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Development and Demonstration of Ultrasonic Under-Sodium Viewing System for SFRs

Jun 28, 2017, 1:30 PM
Room 5 (Yekaterinburg)

Room 5


ORAL Track 5. Fast Reactor Materials (Fuels and Structures) and Technology 5.6 Liquid Metal Technologies


Dr Hual-Te Chien (Argonne National Laboratory)


In a sodium-cooled fast reactor (SFR), an under-sodium viewing (USV) system will be essential for real-time monitoring of core operation and/or in-situ inspection and repair of components. The USV system must be capable of operating in the high-temperature, high radiation, and highly corrosive environment of SFRs. Argonne National Laboratory (ANL) has successfully developed ultrasonic waveguide transducers (UWTs), brush-type ultrasonic waveguide transducers (BUWTs), and submergible transducers that can be used for defect detection, component identification, loose part location, and operation monitoring in the harsh sodium environment. A USV facility was constructed for the development and in-sodium testing of instruments and nondestructive evaluation techniques that potentially could be used for SFRs. An integrated USV imaging system, including data acquisition, signal and imaging processing, and different automated scanning mechanisms, was developed for real-time and faster defect detection and visualization. Special UWTs were designed and used as a waveguide to isolate a conventional ultrasonic transducer from the harsh core environment. The Argonne UWTs have shown a detection resolution of 0.5 mm in width and depth in water and hot oil, and have also demonstrated defect detection and component recognition capabilities in sodium at elevated temperatures up to 343°C. Prototypes of high-temperature submergible transducer were also developed and tested successfully in water, hot oil, and sodium. Different piezoelectric elements and backing materials were evaluated. The prototypes have demonstrated a detection resolution of 1 mm in width and 0.5 mm in depth in sodium at elevated temperatures up to 343°C. To reduce imaging time, we have also developed BUWTs. Multiplexing technique was tested first. The results generated from a water mockup have shown great defect detection capability. Argonne is currently integrating the BUWT and phased array (BUWT-PA) techniques for better defection resolutions and faster inspection. Feasibility study of BUWT-PA was conducted in water and preliminary results have shown that the inspection speed is 10 times faster. However, the resolutions of BUWT-PA are not as good as that of the UWTs and submergible transducers. The future USV R&D plan is presented.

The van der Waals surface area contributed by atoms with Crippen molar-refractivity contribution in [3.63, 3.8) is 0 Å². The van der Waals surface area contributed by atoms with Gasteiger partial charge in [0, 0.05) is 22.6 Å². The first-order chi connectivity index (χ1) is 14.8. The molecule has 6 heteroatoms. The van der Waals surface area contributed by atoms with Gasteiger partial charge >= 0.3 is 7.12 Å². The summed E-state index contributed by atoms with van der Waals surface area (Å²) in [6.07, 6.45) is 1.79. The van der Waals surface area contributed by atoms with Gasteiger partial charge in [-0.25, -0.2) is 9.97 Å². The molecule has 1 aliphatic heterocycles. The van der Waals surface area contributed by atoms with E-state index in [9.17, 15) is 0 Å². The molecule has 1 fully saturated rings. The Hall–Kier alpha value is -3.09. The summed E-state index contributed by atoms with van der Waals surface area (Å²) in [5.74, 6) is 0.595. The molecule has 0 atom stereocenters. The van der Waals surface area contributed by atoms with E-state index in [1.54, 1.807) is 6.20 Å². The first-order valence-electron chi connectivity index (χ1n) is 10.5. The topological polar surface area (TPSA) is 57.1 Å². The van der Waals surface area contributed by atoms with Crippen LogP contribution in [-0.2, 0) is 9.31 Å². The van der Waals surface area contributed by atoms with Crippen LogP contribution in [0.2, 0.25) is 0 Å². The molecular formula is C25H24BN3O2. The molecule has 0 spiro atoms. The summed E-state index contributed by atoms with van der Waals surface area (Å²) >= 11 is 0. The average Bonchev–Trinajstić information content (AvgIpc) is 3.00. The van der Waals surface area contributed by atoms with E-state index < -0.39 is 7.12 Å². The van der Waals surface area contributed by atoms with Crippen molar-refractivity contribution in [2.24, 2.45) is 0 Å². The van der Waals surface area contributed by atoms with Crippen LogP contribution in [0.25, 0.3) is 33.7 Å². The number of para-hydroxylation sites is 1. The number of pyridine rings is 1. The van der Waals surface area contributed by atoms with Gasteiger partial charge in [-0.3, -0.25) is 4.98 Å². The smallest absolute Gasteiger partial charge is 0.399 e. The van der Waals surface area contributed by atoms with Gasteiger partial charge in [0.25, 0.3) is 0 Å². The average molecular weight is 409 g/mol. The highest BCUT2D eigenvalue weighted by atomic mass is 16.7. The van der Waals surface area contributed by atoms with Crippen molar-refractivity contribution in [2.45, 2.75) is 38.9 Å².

Country/Int. Organization

USA/Department of Energy - Argonne National Laboratory

Primary author

Dr Hual-Te Chien (Argonne National Laboratory)


Mr David Engel (Argonne National Laboratory) Mr Thomas Elmer (Argonne National Laboratory)

Presentation materials